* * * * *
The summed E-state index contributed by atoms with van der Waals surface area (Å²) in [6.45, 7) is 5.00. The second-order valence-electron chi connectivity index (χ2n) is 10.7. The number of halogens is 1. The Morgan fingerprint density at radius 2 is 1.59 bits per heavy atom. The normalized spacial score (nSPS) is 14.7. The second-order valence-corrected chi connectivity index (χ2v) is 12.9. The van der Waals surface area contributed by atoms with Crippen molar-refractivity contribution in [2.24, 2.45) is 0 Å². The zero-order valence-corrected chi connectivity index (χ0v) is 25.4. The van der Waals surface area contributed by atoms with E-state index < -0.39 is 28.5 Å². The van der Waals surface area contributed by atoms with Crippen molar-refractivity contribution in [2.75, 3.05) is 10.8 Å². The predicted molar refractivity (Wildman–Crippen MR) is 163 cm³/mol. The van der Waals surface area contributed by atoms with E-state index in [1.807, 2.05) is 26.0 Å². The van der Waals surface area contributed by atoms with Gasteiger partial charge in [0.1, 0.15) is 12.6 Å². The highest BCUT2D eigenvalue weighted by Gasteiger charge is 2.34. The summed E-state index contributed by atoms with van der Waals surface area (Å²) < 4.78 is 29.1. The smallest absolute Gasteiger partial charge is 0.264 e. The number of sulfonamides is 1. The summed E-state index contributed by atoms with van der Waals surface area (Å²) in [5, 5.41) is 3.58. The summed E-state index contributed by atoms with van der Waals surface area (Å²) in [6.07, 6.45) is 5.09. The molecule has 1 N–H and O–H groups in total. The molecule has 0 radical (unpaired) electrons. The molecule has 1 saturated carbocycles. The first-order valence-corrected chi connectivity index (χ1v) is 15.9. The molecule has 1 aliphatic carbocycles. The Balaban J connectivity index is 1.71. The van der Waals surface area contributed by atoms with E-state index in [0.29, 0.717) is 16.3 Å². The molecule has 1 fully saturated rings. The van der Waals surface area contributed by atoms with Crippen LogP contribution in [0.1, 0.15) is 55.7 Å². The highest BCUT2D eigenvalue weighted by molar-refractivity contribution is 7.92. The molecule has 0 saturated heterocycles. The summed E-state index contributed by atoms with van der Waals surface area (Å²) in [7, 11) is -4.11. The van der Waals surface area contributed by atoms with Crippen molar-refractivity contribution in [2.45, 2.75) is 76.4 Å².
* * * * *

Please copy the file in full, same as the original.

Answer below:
The summed E-state index contributed by atoms with van der Waals surface area (Å²) in [6.45, 7) is 5.00. The second-order valence-electron chi connectivity index (χ2n) is 10.7. The number of halogens is 1. The Morgan fingerprint density at radius 2 is 1.59 bits per heavy atom. The normalized spacial score (nSPS) is 14.7. The second-order valence-corrected chi connectivity index (χ2v) is 12.9. The van der Waals surface area contributed by atoms with Crippen molar-refractivity contribution in [2.24, 2.45) is 0 Å². The zero-order valence-corrected chi connectivity index (χ0v) is 25.4. The van der Waals surface area contributed by atoms with E-state index < -0.39 is 28.5 Å². The van der Waals surface area contributed by atoms with Crippen molar-refractivity contribution in [2.75, 3.05) is 10.8 Å². The predicted molar refractivity (Wildman–Crippen MR) is 163 cm³/mol. The van der Waals surface area contributed by atoms with E-state index in [1.807, 2.05) is 26.0 Å². The van der Waals surface area contributed by atoms with Gasteiger partial charge in [0.1, 0.15) is 12.6 Å². The highest BCUT2D eigenvalue weighted by Gasteiger charge is 2.34. The summed E-state index contributed by atoms with van der Waals surface area (Å²) < 4.78 is 29.1. The smallest absolute Gasteiger partial charge is 0.264 e. The number of sulfonamides is 1. The summed E-state index contributed by atoms with van der Waals surface area (Å²) in [5, 5.41) is 3.58. The summed E-state index contributed by atoms with van der Waals surface area (Å²) in [6.07, 6.45) is 5.09. The molecule has 1 N–H and O–H groups in total. The molecule has 0 radical (unpaired) electrons. The molecule has 1 saturated carbocycles. The first-order valence-corrected chi connectivity index (χ1v) is 15.9. The molecule has 1 aliphatic carbocycles. The Balaban J connectivity index is 1.71. The van der Waals surface area contributed by atoms with E-state index in [0.29, 0.717) is 16.3 Å². The molecule has 1 fully saturated rings. The van der Waals surface area contributed by atoms with Crippen LogP contribution in [0.1, 0.15) is 55.7 Å². The highest BCUT2D eigenvalue weighted by molar-refractivity contribution is 7.92. The molecule has 0 saturated heterocycles. The summed E-state index contributed by atoms with van der Waals surface area (Å²) in [7, 11) is -4.11. The van der Waals surface area contributed by atoms with Crippen molar-refractivity contribution in [2.45, 2.75) is 76.4 Å².